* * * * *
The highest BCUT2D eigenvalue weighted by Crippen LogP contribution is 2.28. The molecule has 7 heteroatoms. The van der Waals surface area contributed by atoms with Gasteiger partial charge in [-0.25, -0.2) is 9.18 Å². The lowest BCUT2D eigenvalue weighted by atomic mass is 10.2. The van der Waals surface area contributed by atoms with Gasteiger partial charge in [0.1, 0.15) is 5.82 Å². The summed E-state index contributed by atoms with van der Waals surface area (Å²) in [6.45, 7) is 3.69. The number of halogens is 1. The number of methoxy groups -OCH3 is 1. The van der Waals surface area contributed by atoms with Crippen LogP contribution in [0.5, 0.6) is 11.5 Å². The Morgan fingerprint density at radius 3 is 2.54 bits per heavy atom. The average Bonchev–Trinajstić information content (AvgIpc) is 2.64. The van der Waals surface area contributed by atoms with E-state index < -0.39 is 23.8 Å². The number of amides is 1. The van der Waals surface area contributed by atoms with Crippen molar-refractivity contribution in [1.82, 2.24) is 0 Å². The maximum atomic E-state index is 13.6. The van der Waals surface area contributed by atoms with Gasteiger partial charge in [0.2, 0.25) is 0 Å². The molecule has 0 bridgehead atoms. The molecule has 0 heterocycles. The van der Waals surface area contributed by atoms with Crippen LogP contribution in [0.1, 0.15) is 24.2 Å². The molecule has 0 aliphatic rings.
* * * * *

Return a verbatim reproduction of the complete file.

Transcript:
The highest BCUT2D eigenvalue weighted by Crippen LogP contribution is 2.28. The molecule has 7 heteroatoms. The van der Waals surface area contributed by atoms with Gasteiger partial charge in [-0.25, -0.2) is 9.18 Å². The lowest BCUT2D eigenvalue weighted by atomic mass is 10.2. The van der Waals surface area contributed by atoms with Gasteiger partial charge in [0.1, 0.15) is 5.82 Å². The summed E-state index contributed by atoms with van der Waals surface area (Å²) in [6.45, 7) is 3.69. The number of halogens is 1. The number of methoxy groups -OCH3 is 1. The van der Waals surface area contributed by atoms with Crippen LogP contribution in [0.5, 0.6) is 11.5 Å². The Morgan fingerprint density at radius 3 is 2.54 bits per heavy atom. The average Bonchev–Trinajstić information content (AvgIpc) is 2.64. The van der Waals surface area contributed by atoms with E-state index < -0.39 is 23.8 Å². The number of amides is 1. The van der Waals surface area contributed by atoms with Crippen molar-refractivity contribution in [1.82, 2.24) is 0 Å². The maximum atomic E-state index is 13.6. The van der Waals surface area contributed by atoms with Gasteiger partial charge in [0.2, 0.25) is 0 Å². The molecule has 0 bridgehead atoms. The molecule has 0 heterocycles. The van der Waals surface area contributed by atoms with Crippen LogP contribution in [0.1, 0.15) is 24.2 Å². The molecule has 0 aliphatic rings.